Buildings maintained IPF – service levels are documented to the APPA Standards and cleaning policy is in accordance with the Management (OS1) and the Environment System. https://www.usg.edu/assets/facilities/documents/APPA_Standards_(Maintenance,_Custodial__Grounds).pdf. Management (OS1) and the Environment. https://managemen.com/.
The (OS1) cleaning system (OS1) is a comprehensive, high performance management system for cleaning organizations. (OS1) also incorporates the concept of Team Cleaning. It employs in-depth training, from the upper-management down to the cleaning worker level. (OS1) prescribes standardized cleaning tools and procedures. This means that each cleaning worker is trained and certified on specialized tasks. Workers are provided with tools and chemicals for each team job function, which have been bench marked as the best practice by the (OS1) Users. This simplification of the cleaning process results in a safer, cleaner, healthier and happier working environment. IPF has five Certified Trainers and maintains the training certification through annual retraining. They are responsible for maintaining the adherence to the OS1 cleaning process. They assure staff are trained properly in the procedures and best practices of the OS1 system. This core leadership team are also currently preparing the ISSA CIMS application for the certification process for their buildings, consistent with the RHS buildings.
The underlying philosophy and benefits of the OS1 system includes:
Cleaning for health first and then for appearance
Disposing of cleaning wastes in an environmentally-responsible manner
Increasing worker safety and awareness
Increasing the level of sanitation of building surfaces
Removing pollutants from the facility responsibly
Reducing chemical, particle and moisture residue and
Minimizing human exposure to harmful chemicals and pollutants.
Improved training program
Reduced chemical usage
Lower indoor/outdoor environmental impact
Improved safety for cleaning workers
Compliance with ISO 9001 standards
Going ‘Beyond Compliance’ with HAZCOM law
Effective training for people with disabilities
Improved management of custodial budget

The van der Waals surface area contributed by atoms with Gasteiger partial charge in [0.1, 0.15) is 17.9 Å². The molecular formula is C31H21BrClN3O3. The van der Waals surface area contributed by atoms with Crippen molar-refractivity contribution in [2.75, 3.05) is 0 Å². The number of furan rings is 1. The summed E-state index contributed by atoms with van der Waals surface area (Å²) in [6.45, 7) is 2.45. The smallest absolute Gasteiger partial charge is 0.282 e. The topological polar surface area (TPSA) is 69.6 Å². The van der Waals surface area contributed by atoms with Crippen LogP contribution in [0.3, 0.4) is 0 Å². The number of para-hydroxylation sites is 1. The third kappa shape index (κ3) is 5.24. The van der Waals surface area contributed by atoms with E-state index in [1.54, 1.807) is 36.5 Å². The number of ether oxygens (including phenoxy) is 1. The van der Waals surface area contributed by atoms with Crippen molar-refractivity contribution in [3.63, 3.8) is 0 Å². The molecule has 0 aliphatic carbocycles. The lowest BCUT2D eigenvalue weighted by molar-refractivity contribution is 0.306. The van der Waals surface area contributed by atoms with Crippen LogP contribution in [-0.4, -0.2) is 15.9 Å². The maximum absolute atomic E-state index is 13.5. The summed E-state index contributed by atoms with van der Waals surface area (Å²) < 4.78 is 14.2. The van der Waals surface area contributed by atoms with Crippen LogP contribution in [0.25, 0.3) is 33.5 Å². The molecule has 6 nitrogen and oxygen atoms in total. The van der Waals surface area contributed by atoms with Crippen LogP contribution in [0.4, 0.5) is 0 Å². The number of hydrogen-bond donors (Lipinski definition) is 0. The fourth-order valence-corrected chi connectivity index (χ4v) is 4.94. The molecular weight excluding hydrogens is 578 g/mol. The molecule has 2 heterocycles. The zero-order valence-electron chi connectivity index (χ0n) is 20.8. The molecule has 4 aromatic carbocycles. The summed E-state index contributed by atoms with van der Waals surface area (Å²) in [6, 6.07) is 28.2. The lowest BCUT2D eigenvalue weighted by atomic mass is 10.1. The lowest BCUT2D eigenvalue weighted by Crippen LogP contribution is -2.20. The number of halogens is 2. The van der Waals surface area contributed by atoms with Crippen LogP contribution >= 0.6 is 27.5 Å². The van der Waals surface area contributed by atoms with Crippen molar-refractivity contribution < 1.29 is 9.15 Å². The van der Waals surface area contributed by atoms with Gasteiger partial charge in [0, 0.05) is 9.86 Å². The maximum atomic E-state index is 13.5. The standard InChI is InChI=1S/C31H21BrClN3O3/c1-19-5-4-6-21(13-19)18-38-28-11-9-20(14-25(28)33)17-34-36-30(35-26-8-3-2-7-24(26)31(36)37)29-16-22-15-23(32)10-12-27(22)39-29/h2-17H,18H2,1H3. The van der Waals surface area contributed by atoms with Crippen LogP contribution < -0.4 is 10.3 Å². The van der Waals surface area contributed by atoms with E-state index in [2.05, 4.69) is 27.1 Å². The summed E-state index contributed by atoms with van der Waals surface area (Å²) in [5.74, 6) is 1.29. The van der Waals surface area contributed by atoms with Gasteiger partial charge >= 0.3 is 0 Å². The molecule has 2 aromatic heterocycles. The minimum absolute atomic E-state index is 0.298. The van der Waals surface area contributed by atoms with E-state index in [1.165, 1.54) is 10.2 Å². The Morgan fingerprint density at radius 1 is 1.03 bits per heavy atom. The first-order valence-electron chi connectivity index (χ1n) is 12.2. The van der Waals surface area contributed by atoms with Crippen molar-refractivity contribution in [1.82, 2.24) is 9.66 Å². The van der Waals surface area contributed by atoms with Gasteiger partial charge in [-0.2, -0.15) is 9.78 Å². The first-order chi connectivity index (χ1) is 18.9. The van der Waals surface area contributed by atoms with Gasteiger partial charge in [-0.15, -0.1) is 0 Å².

Of the institution's uncertified building space, what percentage of floor area is maintained in accordance with an energy management or benchmarking program? (0-100):
A brief description of the energy management or benchmarking program:
Currently, 20 million square feet of campus area is committed to the Better Buildings Challenge with a target of 20% reduction in average Energy Utilization Index (or EUI, KBTU/SF) by the year 2020. Benchmarking is based on 2010 steam and electrical data, consistent with the goals set forth as part of the MSU Energy Transition Plan). To accomplish this, along with our overall energy management strategy, all main campus buildings are outfitted with a smart meter for electricity and a steam measurement device – either via condensate return or by a building steam meter. This information is collected and tracked within the campus metering database, eDNA with a monthly report generated for review within the MSU Utility Billing System. To meet and sustain reductions in campus energy consumption, a number of activities come into play:
Investment in Energy Conservation Measures
To date, over $40 million has been invested in energy conservation measures (since 2010). Approximately half was identified via energy audits, Spartan Treasure Hunts and through the 10-year retro-commissioning program. The other half was in conjunction with renewal / renovation projects whereby energy efficient technologies were implemented in concert with capital projects underway. It is expected that a reduction of 15% will result across the entire connected load of campus buildings as a result of these efforts.
Upon completion of the one-time, 10-year retro-commissioning program (see attached process), an ongoing approach to focused re-commissioning was developed and implemented. The goal is to sustain the improvements accomplished in energy reduction and operational efficiency. The teams concentrate on three distinct sectors of campus:
Residential and Hospitality Services / Athletics facilities
Laboratory and research facilities